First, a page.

American photographer Cara Barer is renowned for her unique approach to creating abstract imagery using recycled books. In her latest series, Origins, Barer contemplates the nature of books as organic objects in flux.

Each book is manipulated beyond recognition using various techniques: the pages are curled into sculptural effect and the flat edges are dyed in vibrant hues. The resulting abstract images reference objects in nature through subtle allusions to imagery of flowers in bloom and butterflies in flight. Barer’s dynamic compositions invite the viewer to consider the evolution of each book in its transformation and the ephemerality of all objects whether organic or man-made.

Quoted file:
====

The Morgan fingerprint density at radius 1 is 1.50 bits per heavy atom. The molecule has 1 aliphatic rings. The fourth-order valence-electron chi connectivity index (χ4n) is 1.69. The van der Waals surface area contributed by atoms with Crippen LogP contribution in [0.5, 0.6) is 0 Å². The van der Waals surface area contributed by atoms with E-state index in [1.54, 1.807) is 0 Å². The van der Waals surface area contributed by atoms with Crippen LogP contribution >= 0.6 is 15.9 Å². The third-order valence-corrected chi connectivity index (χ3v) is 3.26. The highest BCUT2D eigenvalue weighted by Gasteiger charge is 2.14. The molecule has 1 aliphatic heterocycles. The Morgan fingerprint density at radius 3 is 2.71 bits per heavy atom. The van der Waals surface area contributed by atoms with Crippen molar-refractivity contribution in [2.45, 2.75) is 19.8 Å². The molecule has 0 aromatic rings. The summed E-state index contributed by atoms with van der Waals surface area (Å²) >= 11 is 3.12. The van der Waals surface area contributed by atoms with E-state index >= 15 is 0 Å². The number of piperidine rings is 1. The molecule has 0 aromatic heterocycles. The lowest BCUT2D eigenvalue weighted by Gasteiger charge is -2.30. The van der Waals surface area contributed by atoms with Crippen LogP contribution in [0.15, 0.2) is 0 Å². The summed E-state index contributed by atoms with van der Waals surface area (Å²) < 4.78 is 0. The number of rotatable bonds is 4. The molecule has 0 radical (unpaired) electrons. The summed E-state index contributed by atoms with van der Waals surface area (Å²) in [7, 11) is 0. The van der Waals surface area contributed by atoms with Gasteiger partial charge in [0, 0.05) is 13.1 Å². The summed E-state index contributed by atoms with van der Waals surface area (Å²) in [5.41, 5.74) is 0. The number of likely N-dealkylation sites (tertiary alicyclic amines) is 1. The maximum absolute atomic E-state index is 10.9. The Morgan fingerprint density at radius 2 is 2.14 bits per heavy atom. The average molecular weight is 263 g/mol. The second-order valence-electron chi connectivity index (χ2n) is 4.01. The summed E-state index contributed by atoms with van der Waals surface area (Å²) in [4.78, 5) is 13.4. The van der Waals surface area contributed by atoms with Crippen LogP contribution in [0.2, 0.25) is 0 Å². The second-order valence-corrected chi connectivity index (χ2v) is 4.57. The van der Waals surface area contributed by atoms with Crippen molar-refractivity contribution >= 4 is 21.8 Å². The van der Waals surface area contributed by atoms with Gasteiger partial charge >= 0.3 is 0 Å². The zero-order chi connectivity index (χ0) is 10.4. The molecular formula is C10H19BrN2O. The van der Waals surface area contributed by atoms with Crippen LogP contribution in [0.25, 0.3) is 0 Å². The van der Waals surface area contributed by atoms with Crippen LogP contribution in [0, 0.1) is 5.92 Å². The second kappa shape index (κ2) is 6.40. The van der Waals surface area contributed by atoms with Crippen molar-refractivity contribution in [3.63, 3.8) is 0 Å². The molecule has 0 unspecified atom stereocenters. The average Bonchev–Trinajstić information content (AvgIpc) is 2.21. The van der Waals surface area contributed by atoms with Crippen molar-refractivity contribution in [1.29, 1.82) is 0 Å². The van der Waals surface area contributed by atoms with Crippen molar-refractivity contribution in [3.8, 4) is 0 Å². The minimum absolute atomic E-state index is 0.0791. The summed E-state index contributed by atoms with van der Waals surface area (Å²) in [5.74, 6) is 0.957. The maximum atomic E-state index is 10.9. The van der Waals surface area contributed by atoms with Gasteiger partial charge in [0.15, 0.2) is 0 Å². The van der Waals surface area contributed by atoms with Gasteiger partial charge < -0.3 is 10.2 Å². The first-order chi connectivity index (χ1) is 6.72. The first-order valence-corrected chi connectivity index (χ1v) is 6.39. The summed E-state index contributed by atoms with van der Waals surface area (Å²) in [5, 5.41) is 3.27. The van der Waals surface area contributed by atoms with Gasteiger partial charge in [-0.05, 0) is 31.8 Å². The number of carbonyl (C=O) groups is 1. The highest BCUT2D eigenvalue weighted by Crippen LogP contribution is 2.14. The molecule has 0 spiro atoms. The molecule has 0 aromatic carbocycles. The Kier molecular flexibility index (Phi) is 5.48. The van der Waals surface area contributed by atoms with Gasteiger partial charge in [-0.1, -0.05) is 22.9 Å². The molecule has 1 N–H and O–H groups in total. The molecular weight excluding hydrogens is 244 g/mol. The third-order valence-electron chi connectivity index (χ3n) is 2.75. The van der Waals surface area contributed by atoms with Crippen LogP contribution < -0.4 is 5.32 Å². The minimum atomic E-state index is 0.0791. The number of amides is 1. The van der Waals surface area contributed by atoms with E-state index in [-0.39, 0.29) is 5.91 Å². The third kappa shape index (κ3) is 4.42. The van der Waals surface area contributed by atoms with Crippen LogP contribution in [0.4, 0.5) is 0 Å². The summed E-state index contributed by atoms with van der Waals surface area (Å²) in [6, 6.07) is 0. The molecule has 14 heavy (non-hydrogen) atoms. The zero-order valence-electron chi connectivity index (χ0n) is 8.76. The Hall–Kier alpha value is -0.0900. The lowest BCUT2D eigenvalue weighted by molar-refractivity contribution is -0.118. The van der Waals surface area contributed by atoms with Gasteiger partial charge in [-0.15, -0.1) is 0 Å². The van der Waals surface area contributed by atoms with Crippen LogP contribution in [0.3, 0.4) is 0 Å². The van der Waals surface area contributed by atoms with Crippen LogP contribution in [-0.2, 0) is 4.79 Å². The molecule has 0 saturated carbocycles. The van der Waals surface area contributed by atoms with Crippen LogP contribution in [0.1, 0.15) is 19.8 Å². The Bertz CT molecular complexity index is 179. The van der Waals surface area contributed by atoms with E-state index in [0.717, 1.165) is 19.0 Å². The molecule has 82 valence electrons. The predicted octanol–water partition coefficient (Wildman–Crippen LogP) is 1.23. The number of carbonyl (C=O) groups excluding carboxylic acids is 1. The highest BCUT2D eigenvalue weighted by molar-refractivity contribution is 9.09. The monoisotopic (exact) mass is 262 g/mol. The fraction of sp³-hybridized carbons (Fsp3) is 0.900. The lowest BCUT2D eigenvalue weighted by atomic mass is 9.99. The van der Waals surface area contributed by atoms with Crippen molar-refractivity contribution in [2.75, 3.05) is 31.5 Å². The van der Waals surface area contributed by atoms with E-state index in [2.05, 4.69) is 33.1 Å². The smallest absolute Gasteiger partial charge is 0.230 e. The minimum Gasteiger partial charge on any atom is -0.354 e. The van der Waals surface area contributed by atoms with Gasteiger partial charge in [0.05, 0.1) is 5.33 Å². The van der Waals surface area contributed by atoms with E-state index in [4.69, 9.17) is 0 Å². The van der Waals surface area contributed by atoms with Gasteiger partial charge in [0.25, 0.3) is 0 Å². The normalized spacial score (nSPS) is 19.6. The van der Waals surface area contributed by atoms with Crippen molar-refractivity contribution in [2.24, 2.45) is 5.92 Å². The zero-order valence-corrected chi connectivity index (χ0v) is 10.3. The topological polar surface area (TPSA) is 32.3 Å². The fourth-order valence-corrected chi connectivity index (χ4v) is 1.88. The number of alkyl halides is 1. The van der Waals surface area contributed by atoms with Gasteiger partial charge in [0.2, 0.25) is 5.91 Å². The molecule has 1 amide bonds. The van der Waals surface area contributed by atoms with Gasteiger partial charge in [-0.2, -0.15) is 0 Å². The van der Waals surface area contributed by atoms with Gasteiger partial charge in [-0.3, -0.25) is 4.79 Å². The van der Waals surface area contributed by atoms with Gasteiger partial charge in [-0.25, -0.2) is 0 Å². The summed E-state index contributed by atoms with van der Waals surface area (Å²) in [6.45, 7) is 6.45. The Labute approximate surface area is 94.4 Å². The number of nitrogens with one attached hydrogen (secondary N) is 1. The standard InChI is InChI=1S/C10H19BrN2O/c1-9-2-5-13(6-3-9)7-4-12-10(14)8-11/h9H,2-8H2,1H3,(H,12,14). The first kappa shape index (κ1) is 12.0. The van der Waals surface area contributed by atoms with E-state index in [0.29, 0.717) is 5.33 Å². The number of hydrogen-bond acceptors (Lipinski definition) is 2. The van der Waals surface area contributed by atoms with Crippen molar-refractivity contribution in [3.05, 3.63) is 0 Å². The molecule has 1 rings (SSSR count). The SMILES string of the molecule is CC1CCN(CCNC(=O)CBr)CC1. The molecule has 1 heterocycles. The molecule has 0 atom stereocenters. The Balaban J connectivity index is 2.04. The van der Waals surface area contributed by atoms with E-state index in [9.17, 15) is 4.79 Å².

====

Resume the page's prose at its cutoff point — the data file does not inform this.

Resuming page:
By photographing each object as the last step in her creative intervention, Barer affords a second life to the cast-off books and paper she re-reinterprets in her work. Fanciful and symbolic, Barer’s photographs allude to the status of the book in the contemporary digital ago.

“Half a century ago, students researched at home with the family set of encyclopaedias, or took a trip to the library to locate information. Now, with computers, tablets and/or smartphones, an Internet connection and cloud storage, a student has the ability to amass knowledge and complete a research paper without ever going near a library. I have fully embraced all this technology, and would not want to be without it, but fear the loss of the beautiful record of books common over the last two centuries.”

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